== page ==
Aside from Calcium, Vitamin D is also an important element for healthy bones and teeth. Evidence shows that Vitamin D can support our immune system and the prevention of numerous ailments. Also, it is a vital vitamin for heart functions, diabetes prevention, and healthy skin and hair.

According to research, supplying Vitamin D from outside sources can be difficult at times, especially in areas with little sunlight and harsh weather. Furthermore, plant-based foods are deficient in Vitamin D. When looking at what is required on a daily basis, many vegans will notice that Vitamin D from natural sources is insufficient for their overall health.

Vitamin D is present in many vegan foods, including cereals, almond milk, orange juice, and bread (among many other examples). However, some of these foods contain vitamin D that is not easily absorbed by the human body. As a result, vitamin D from sources such as sunlight is essential.

Even so, what can we do if there is no sun in our area, or if we are forced to stay indoors due to Covid, despite the fact that we are vegans? The best solution that comes to mind is to supply Vitamin D from supplement pills that meet the RDI requirements. Vitamin D capsules, for example, have proved to be far more effective and far less dangerous than iron supplements.

RDI Vitamin D:
15 mcg (600 IU)/day for adults (19–70 years old) 
20 mcg (800 IU) for adults (over 70 years old)
fatty acids in vegan foods
EPA and DHA Omega 3 Fatty Acids (source Unsplash)

Omega 3 fatty acids

There are three types of omega3 fatty acids: ALA, EPA, and DHA, and each of these types are in charge of different bodily functions. This means that every type of fatty acid will be important for our body.

Fatty acids have proved to be essential for eye health (vision), metabolism, arthritis prevention, and mental health. Furthermore, fatty acids are used to treat and prevent inflammation, depression, anxiety, and a variety of other ailments. Without a doubt, all three types of fatty acids are essential for optimal health.

Meat and fish are the main sources of Omega 3 fatty acids, especially fish oil containing EPA and DHA amino acids. In contrast to poultry, most vegan foods contain only ALA, and most common ALA-rich vegan foods are flaxseed oil, soy, hemp seeds, walnut, and more. Although ALA itself is vital for the human body, it is also important that our body receives the other 2 fatty acids (EPA and DHA), which are bioavailable in poultry.

Seaweed and nori are the only vegan foods that contain EPA and DHA, but they are difficult to find in many places. As a result, Omega 3 vegan pills may prove to be extremely beneficial to a large number of vegans. In fact, there are numerous brands of supplements made of herbs and plant proteins that contain all three Omega 3 fatty acids.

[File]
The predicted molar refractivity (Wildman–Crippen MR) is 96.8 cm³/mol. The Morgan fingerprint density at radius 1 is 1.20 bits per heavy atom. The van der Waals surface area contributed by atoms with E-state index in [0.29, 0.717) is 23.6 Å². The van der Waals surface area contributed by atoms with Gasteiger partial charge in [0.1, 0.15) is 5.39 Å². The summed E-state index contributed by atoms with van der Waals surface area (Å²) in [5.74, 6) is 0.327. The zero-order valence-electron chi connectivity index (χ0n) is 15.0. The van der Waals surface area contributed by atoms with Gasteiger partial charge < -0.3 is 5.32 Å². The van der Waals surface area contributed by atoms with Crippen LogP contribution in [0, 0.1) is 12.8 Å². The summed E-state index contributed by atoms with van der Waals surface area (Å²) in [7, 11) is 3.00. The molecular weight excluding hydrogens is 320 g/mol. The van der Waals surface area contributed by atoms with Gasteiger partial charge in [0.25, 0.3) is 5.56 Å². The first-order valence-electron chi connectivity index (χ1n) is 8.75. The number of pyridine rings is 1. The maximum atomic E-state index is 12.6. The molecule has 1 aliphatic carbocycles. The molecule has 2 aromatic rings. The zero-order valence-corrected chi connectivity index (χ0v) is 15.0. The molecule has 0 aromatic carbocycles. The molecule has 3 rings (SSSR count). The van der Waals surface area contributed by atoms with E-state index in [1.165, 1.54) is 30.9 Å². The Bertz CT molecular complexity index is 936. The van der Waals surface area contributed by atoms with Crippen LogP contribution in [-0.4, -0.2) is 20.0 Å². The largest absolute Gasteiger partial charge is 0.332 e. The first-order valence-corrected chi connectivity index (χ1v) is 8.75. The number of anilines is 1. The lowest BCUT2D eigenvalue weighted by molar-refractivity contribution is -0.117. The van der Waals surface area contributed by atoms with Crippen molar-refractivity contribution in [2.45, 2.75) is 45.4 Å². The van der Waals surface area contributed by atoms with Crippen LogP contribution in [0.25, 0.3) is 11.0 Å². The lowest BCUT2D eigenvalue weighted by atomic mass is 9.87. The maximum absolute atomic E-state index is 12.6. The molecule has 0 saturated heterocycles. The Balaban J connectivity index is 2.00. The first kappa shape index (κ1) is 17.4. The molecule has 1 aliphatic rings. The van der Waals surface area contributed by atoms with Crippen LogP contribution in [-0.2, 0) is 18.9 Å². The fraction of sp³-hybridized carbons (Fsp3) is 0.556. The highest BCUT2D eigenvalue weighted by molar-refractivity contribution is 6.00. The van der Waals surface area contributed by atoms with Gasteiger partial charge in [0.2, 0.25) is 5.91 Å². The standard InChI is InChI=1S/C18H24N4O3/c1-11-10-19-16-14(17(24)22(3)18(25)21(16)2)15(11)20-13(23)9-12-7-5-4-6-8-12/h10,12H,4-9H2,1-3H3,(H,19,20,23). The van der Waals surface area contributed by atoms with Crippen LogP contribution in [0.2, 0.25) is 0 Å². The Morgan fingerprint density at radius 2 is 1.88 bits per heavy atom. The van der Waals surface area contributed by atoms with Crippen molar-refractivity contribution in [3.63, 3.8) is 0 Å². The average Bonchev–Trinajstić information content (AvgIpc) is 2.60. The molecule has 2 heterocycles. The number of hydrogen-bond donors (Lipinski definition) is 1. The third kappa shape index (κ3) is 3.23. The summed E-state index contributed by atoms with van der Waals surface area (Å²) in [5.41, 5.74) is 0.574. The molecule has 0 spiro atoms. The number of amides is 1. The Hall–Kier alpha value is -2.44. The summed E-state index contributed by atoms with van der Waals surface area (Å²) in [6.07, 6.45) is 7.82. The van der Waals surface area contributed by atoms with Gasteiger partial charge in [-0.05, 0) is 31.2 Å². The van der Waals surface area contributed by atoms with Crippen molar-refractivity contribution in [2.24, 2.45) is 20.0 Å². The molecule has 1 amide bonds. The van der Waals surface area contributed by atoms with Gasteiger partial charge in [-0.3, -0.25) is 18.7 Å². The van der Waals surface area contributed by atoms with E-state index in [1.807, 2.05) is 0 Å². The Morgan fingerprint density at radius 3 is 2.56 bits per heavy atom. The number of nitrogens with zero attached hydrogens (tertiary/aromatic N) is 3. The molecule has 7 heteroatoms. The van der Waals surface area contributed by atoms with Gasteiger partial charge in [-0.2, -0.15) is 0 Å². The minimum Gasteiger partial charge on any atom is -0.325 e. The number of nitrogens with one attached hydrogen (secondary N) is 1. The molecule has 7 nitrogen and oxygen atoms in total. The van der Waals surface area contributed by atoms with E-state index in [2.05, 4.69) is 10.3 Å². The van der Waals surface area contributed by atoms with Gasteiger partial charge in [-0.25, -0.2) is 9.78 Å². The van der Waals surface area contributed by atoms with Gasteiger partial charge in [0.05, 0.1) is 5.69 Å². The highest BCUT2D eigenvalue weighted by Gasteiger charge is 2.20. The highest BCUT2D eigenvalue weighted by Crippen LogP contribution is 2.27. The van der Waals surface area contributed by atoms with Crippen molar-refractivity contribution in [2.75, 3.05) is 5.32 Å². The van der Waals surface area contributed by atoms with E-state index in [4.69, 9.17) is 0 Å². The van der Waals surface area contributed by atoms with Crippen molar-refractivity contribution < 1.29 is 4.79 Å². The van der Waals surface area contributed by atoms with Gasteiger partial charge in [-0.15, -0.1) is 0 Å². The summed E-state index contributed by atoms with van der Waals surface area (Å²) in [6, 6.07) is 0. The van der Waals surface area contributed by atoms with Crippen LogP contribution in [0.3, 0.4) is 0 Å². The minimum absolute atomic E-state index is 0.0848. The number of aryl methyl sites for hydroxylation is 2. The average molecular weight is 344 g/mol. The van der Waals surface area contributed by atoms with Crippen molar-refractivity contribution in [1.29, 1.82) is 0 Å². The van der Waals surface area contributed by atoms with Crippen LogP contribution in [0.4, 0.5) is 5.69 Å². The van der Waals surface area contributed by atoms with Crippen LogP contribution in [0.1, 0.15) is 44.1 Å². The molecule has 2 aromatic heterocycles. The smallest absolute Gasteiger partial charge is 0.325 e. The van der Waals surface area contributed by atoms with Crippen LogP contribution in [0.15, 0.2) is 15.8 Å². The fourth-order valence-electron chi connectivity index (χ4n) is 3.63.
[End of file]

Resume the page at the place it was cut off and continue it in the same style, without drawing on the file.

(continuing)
RDI Omega 3:
1,100 mg women (18 to 70 years old)
1,600 mg for men (18 to 70 years old)

Zinc (Zn)

Zinc is the second most abundant mineral in the human body after iron. Zinc is vital for DNA synthesis, wound healing, immune functions, and even our growth and development (in infants). This mineral is found in every single cell of the human body, which means that it helps with almost every bodily process.

In regards to veganism, Zinc is a bioavailable element of many plant-based foods. For example, legumes (lentils, chickpeas), nuts, and oats contain Zinc. Even so, can vegans actually benefit from this mineral in the same ways as omnivores?

Phytates are found in most zinc-rich foods, including rice and oats. Phytates and phytic acid are anti-nutrients that are stored in plant-based foods as phosphorus. This means that phytic acids may alter and slow down the human body’s absorption of bioavailable zinc and other vitamins.

Recent research noted that the body of omnivores could absorb bioavailable Zinc faster, compared to the body of most vegans. One of the possible reasons for these results may be that the phytic acid from plant-based foods suppressed the absorption of natural zinc.

Having considered that plant-based foods containing zinc can’t always act as a source of this precious mineral, it’s wise to look for Zinc supplements, too. Zinc supplements are available in various forms and have proved to be very effective on the human body. They will support vegans’ immune system, boost metabolism, and care for human skin, hair, and nails.

RDI Zinc:
8 mg/day for women (18 to 70 years old)
11 mg/day for men (18 to 70 years old)

Choosing the right supplements for vegans

Being a vegan, it is essential that we choose the right type of supplements. In point of fact, many supplements are made of animal proteins, for example iron supplements, or Omega 3 supplements such as the infamous fish oil. Choosing the right brand and ingredients, in this case, will matter the most.

Another important part of choosing the right supplements is testing our tolerance to minerals such as iron or calcium. Evidentially, these minerals may store in our blood cells thus causing dangerous health issues. In many cases, the drawbacks of supplements, such as Iron or Calcium, will outrage the potential benefits.

Another way to ensure that we need the correct supplement is to test our deficiency and tolerance to some vitamins and minerals. Medical practitioners and nutritionists will be able to complete a professional check of our bodies, showing what exactly we need to take as a part of our vegan diet. Additionally, personalized vitamin packs have swiped the vegan world by storm, so checking this option may turn out to be our next best bet.

The bottom line

Veganism has proved to have more benefits than downsides for humans. Since I have tried this movement myself, I can definitely confirm that veganism is a good way of achieving our goals. However, it is also wise to be thoughtful about the lack of many important vitamins and minerals in vegan diets.

Vegan diets lack iron which is vital for blood production and being energetic. Bioavailable Zinc and Vitamin D from vegan foods can’t be readily absorbed by the human body. Plant-based food doesn’t contain a combination of all 3 types of essential amino acids.

Vegans must rely on pill supplements to get all of the vitamins our bodies require while avoiding potential side effects. These are available in a variety of forms and combinations, including carbonate and citrate forms, depending on how much pure mineral we require; vitamin and mineral blends; and amino acids.

No matter what supplement we choose, it is essential that we find a way to compensate for the lack of all the vitamins and minerals in vegan diets.